Spider glue’s sticky secret revealed by new genetic research

What do all of the over 45,000 described spider species on Earth have in common? Each makes at least one type of silk. And there are an awful lot of types out there.

An individual orb weaving spider – the kind that spins the classic two-dimensional aerial spiral webs that seem to always be suspended at human face-height – can produce seven different silks, each with unique material properties.

Dragline silk forms the frame of an orb web and is famous for its strength and toughness, comparable to that of steel. The capture spiral is made of a highly stretchy version called flagelliform silk. Orb weaving spiders use an additional type of silk to wrap prey and create web decorations.

But there’s another kind that, on the surface, doesn’t resemble silk at all: the sticky glue with which some spiders cover their silk capture threads. It doesn’t look like the classic threads that come to mind when thinking of spider silk, but the gluey substance from these webs is in fact a silk protein.

For many years, researchers have been uncovering the secrets of spider glue, which stays wet in its open air environment and sticky over many rounds of attachment and release. Its genetic blueprint has remained elusive, however, meaning scientists haven’t been able to think about setting up large-scale production of this potentially useful biomaterial.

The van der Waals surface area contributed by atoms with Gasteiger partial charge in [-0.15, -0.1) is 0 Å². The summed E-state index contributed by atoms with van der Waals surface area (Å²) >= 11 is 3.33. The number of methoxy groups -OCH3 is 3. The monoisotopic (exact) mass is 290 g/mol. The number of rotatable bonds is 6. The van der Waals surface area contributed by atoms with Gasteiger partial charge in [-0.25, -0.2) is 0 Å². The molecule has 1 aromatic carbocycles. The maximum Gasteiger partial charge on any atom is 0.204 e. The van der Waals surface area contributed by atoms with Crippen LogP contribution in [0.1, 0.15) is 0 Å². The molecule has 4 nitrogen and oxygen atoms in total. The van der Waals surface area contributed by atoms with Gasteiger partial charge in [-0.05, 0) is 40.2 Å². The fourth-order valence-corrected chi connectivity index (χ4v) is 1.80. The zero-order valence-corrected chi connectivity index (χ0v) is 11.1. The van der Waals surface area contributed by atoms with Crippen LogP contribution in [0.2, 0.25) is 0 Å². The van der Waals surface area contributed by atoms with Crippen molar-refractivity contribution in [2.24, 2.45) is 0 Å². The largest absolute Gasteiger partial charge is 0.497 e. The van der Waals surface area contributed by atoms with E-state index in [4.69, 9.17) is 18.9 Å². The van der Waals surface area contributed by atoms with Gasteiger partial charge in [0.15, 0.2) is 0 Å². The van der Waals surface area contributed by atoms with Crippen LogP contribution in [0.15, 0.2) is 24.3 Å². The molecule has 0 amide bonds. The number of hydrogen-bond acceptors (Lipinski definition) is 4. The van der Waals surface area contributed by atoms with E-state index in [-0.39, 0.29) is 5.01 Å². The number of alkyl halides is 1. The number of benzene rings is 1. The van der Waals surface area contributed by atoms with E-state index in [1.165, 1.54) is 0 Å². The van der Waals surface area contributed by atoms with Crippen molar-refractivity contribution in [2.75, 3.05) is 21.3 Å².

Using new technology, my colleague and I have been able to sequence the the first full genetic sequences that code for spider glue proteins.

Spider glue drops spread along a strand of capture spiral silk. Sarah Stellwagen, CC BY-ND

A silk that’s really a sticky glue

Under a microscope, orb weaver glue resembles beads on a string – little glistening spheres along a strand of stretchy support silk. Instead of being spun into a fiber as it leaves the spider’s body like other silks, the glue proteins are extruded as a jumbled mass. Their job is to stickily retain prey that get caught in the web.

Different spider species produce glue tailored to their habitat’s conditions and prey.

The glue of tropical orb weaving species is sticky in the spider’s wet habitat, but downgrades to just tacky in low humidity. The glue of orb weavers from dry regions becomes dilute and thin if the humidity is too high.

Bolas spiders forgo the orb web, and instead produce a large globule of glue at the end of a long strand of silk that they whirl rapidly through the air. The glue of this sticky snare is specialized for capturing moths covered with loose scales.

Widow spiders produce vertical, glue-covered trip lines that detach from the ground when encountered by an unsuspecting victim, springing the prey into the air where it hangs suspended. Unlike orb weaver glue, widow glue is resistant to fluctuating humidity.

These various specialized adhesive properties have intrigued biomaterials researchers who can dream up plenty of uses for artificial versions of spider glues. But without knowing the genes that code for these proteins, there hasn’t been a clear road map for how to produce synthetic spider glues.

Their sticky glue is part of what makes spiders’ webs so hard to escape. Robert Mutch/Shutterstock.com

Cracking a long, repetitive code

Surprisingly, researchers have only sequenced around 20 full-length spider silk genes despite the incredible diversity of spiders and decades-old interest in silk as a useful biomaterial.